What is the issue?
The aim of this Cochrane review was to find out the effectiveness and safety of insulin compared with oral medication or non-pharmacological interventions for the treatment of gestational diabetes mellitus (GDM, which is diabetes diagnosed in pregnancy). It also looked at different timings for taking insulin during the day. We collected all the relevant studies (May 2017) and analysed the data.
Why is this important?
GDM can lead to both short- and long-term complications for the mother and her baby.
Usually, diet and lifestyle advice is the first step, and women whose blood glucose remains too high may be treated with insulin, which is normally injected every day.
Finding out if other treatment options are as safe and effective as insulin, is important, as these other treatments may be preferred by women who do not want to inject themselves with insulin.
What evidence did we find?
We searched for evidence on 1 May 2017 and found 53 studies reporting data for 7381 mothers and 46 studies reported data for 6435 babies. Overall, the quality of the evidence ranged from very low to moderate. Studies were undertaken in a variety of countries, including low-, middle- and high-income countries. Three studies reported that financial support or drugs had been provided by a pharmaceutical company and 36 studies did not provide any statement about the source of funding.
For mothers with GDM, insulin was associated with an increased likelihood of hypertensive disorders of pregnancy (high blood pressure – not defined) although there was no evidence of any difference in pre-eclampsia (high blood pressure, swelling and protein in the urine), birth by caesarean section, developing type 2 diabetes, or postnatal weight when women who had been treated with insulin were compared with women who had been treated with oral anti-diabetic medication.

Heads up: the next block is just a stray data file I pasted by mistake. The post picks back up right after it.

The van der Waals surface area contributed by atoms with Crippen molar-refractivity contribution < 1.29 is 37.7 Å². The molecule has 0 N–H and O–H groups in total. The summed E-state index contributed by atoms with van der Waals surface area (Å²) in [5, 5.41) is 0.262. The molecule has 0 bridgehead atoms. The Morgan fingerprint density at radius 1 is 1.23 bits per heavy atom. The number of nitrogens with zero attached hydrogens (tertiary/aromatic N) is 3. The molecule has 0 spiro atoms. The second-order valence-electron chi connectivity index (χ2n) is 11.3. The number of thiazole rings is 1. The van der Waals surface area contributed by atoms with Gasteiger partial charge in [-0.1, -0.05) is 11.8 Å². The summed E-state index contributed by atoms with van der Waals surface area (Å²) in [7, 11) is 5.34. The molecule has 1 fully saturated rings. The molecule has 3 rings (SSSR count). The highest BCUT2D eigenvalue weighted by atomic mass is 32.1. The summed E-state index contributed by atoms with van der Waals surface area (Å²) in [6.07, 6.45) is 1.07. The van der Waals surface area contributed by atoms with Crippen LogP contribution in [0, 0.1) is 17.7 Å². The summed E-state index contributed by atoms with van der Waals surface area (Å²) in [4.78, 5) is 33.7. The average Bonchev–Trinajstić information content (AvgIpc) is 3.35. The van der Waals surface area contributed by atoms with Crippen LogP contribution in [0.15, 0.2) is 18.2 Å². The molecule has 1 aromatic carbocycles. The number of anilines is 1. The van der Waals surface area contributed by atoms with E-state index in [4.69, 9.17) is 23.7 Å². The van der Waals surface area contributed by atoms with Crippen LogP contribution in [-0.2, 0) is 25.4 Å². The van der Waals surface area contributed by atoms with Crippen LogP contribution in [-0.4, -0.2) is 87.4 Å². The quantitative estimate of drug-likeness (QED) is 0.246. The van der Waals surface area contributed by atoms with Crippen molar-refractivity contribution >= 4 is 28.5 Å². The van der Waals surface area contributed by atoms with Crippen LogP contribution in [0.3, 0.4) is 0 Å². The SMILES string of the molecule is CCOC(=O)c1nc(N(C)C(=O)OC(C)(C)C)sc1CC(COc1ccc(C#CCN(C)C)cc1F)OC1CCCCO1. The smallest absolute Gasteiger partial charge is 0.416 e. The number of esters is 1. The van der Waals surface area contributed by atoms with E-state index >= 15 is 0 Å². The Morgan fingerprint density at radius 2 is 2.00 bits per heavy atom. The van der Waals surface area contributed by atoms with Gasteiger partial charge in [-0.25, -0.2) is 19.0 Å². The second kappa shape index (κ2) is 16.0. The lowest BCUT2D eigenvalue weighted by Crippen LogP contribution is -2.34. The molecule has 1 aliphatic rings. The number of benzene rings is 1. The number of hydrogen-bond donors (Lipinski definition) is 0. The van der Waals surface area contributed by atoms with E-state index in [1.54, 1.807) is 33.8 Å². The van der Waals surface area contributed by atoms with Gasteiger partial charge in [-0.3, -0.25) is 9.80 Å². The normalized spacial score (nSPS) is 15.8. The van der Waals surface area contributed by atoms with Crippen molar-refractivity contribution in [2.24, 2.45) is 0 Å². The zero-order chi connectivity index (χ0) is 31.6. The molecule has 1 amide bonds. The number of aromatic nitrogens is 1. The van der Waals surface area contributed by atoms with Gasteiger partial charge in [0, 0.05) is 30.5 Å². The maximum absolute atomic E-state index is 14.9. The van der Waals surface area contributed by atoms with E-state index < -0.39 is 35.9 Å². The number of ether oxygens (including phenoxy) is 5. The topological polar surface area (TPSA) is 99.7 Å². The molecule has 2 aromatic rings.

Insulin appeared to possibly increase the likelihood of induction of labour, when compared with oral anti-diabetic medication but these results are unclear. Damage to the perineum, return to pre-pregnancy weight or postnatal depression were not reported by the included studies. For the baby, there was no evidence of a clear difference between groups in the risk of being born large-for-gestational age, death or serious illness after birth, low blood sugar, being overweight as a baby or as a child, having a hearing or visual impairment, or mild developmental delay at 18 months. None of the included studies looked at the baby’s health in childhood.
We also looked at comparisons for regular human insulin versus other insulin types, insulin versus dietary advice with standard care, insulin versus exercise, and we also looked at comparisons of different insulin dosages and frequency. However, there was not enough evidence for us to be certain of any differences for many of the key health outcomes.
What does this mean?
The available evidence suggests that there are very few differences in short-term outcomes for the mother and baby between treatment with injected insulin and treatment with oral medication. There is not enough evidence yet for the long-term outcomes. Decisions about which treatment to use could be based on discussions between the doctor and the mother. Further research is needed to explore optimal insulin regimens for women with GDM. Future studies could aim to report long-term as well short-term outcomes for mothers and their babies.